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WGUC Reviews

Children of Men

Children of Men
Universal Pictures
Rated R
Review by: Larry Thomas


Most people have an opinion of what the future might be like. Some of the most imaginative among us manage to turn this vision into really good science fiction. And the really good science fiction mirrors our own contemporary society in one way or another.

Many of those sci-fi tales have a decidedly grim view of what may be anticipated by future generations: Francois Truffaut's Fahrenheit 451; Ridley Scott's Blade Runner; Stanley Kubrick's A Clockwork Orange; Richard Fleischer's Soylent Green and Val Guest's The day The Earth Caught Fire come immediately to mind.

And such is the case with the recently released Children Of Men; based on the novel by P.D. James, and tipping it's cinematic cap in one way or another to all of those films.

Children Of Men is set in the London of 2027. The youngest person on Earth has just died at the age of nineteen. Most of the world's countries have collapsed into chaos. England is on the verge of coming apart at the seams. All women have been infertile for years. The immigrant population is being rounded up, caged and deported. Or worse. And all under the watchful eye of "Homeland Security." Masked gunmen are waging war in the streets against the military. If these scenes sound familiar, yes, the film is as much contemporary allegory as it is science fiction.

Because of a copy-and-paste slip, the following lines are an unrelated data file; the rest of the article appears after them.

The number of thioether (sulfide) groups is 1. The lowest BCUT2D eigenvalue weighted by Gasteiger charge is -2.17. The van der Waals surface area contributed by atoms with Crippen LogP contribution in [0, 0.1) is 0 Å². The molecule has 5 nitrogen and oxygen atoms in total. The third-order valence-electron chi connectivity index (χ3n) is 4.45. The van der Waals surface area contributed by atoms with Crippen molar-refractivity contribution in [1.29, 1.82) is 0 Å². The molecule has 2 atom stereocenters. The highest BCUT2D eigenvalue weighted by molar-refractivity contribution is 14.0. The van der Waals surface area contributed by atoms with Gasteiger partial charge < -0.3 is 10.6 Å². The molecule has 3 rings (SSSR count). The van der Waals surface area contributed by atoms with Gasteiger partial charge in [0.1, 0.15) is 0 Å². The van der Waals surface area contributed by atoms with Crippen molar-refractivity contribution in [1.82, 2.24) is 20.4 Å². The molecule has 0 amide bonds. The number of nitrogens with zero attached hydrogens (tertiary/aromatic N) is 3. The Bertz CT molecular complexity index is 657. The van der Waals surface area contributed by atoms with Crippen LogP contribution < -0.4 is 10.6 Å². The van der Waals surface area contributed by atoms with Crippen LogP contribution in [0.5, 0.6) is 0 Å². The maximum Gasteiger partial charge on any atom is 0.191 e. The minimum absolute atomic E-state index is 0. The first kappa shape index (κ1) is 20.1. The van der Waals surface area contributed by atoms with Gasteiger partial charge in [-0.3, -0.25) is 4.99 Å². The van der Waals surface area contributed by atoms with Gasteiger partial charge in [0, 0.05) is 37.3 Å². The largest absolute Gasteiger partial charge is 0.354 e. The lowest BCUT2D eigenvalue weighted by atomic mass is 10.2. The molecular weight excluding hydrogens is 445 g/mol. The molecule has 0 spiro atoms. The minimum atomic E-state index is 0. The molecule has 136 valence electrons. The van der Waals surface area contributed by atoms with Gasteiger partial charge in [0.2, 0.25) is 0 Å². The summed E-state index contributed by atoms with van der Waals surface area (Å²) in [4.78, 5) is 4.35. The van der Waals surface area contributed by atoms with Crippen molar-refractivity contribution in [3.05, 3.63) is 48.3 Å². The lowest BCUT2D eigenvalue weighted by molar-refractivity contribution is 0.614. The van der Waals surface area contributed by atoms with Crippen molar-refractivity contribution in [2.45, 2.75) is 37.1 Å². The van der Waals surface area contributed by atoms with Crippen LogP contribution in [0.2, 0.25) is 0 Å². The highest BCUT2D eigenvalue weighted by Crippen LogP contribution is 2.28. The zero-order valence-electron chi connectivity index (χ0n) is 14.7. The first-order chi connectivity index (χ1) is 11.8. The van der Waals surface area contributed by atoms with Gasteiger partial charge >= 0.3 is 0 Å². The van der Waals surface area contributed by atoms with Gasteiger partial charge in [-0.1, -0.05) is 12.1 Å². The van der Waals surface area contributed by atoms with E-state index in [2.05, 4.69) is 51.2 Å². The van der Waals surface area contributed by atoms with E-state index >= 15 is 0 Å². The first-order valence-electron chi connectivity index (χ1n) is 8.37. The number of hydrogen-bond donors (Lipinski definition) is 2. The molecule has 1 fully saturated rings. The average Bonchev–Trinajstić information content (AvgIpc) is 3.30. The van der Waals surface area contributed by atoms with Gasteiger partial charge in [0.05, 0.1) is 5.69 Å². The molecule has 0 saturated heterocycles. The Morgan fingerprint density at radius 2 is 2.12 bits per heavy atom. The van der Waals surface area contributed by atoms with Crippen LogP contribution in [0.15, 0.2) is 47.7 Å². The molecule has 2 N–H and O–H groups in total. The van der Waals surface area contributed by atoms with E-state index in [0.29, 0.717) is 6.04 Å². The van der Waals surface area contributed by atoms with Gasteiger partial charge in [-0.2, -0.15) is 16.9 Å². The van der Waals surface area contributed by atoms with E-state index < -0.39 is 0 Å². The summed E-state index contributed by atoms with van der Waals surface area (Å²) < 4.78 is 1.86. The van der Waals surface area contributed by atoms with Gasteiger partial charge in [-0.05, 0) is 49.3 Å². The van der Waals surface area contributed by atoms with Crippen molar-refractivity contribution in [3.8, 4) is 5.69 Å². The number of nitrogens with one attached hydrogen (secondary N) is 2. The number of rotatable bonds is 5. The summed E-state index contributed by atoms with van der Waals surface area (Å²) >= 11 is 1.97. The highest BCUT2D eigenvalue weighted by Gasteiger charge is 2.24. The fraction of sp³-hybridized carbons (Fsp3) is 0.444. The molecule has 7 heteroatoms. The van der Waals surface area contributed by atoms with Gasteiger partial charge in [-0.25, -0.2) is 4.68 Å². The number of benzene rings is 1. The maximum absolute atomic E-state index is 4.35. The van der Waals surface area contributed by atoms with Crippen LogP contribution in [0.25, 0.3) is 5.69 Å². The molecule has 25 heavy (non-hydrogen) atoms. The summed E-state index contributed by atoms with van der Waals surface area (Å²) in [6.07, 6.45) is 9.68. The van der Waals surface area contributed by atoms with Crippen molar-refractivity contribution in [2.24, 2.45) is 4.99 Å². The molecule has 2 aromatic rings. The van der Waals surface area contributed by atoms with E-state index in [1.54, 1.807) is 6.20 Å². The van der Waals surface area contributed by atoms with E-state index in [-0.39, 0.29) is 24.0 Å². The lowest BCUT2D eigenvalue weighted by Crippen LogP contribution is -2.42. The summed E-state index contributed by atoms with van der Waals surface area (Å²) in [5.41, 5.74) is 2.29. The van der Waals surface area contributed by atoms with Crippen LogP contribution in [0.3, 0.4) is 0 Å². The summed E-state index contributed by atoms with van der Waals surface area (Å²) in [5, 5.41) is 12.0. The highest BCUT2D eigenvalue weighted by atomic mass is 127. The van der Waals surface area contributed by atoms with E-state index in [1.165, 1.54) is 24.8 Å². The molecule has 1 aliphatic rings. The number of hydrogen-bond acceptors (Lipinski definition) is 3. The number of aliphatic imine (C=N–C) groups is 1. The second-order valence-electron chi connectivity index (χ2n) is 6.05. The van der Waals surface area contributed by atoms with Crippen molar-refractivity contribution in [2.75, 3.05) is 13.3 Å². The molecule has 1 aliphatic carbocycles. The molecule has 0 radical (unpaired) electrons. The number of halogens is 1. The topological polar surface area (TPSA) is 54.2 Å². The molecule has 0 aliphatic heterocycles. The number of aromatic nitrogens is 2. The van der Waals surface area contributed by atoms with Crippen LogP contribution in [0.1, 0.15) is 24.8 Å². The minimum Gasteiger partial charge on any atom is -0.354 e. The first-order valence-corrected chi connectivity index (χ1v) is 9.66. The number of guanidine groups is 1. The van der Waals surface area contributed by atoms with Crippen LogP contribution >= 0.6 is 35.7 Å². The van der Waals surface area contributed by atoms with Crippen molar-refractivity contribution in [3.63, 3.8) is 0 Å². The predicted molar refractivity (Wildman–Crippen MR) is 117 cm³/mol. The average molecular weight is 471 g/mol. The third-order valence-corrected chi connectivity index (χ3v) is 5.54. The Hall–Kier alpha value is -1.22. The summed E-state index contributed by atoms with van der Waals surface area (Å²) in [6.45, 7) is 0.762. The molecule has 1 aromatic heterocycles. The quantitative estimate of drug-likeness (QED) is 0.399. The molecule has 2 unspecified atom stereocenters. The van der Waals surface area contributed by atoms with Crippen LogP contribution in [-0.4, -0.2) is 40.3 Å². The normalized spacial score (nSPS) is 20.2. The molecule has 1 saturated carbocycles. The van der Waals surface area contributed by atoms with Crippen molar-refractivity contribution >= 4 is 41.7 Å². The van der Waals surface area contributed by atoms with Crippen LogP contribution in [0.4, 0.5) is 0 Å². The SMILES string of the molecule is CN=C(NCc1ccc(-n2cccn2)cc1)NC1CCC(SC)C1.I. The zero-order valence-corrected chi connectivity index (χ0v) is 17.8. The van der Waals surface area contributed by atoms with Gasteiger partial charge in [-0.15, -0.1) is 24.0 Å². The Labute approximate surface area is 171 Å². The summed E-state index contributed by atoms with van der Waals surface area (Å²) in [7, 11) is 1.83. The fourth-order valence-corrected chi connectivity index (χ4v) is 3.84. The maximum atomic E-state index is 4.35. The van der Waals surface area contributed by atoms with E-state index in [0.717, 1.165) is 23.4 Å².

Into this bleak scenario comes news that there is one pregnant woman. She is an African immigrant who doesn't stand a chance surviving the current political regime. All the self-absorbed warring factions are consumed with using her for their particular cause. Does the future of mankind, and by extension planet Earth, rest with the survival of this one child to come?

Director Alfonso Cuaron, who has helmed films as varied as Y Tu Mama Tambien and Harry Potter and the Prisoner of Azkaban, has created a film that skillfully blends action, suspense, and, yes, even humanity into one entertaining, beautifully filmed, well acted film. Not only is it thrilling, but also there's much to ponder about what direction our planet is headed. While 2027 will probably be no more like this film than 2001 turned out to be when viewed from 1968, it's still intriguing to pose the often-asked question "what if…"

A particularly outstanding cast brings much to their roles. Clive Owen is a disillusioned civil servant, who just goes through the motions of daily life. He does have one bright spot however: an old friend named Jasper, a leftover hippie who listens to sixties music and lives in a secluded area where he can care for his invalid wife and grow marijuana. While the role isn't much of a stretch for Michael Caine, it's always good to see a grand old pro at his best. In the course of events, a gang of thugs unceremoniously kidnaps Owen on behalf of his former wife, Julianne Moore. She wants to recruit him to assist in getting the pregnant Kee to a group called "The Human Project." Also along for the ride is Chiwetel Eijofor, the excellent British actor who really doesn't have much to do, but like Caine, always manages to do it well. There are also terrific supporting roles by an unrecognizable Danny Huston (John's son), and Peter Mullan, as a corrupt immigration officer who always refers to himself in the third person.

The terrific music is by British classical composer John Tavener, whose work is evocative and moving. His original score, along with a couple of pieces by Handel and Mahler, are on a separate CD from the one featuring covers of all the great sixties tunes used in the film.

Most of the plot twists are fairly obvious, and like many ugly views of the future, everything about Children Of Men has a dark, grimy look to it. But despite this, it has elements of humanity and optimism that seem to be missing from some of the other films. Is this child a miracle? Perhaps. Just a small miracle. But don't most of us need just a small miracle now and then.


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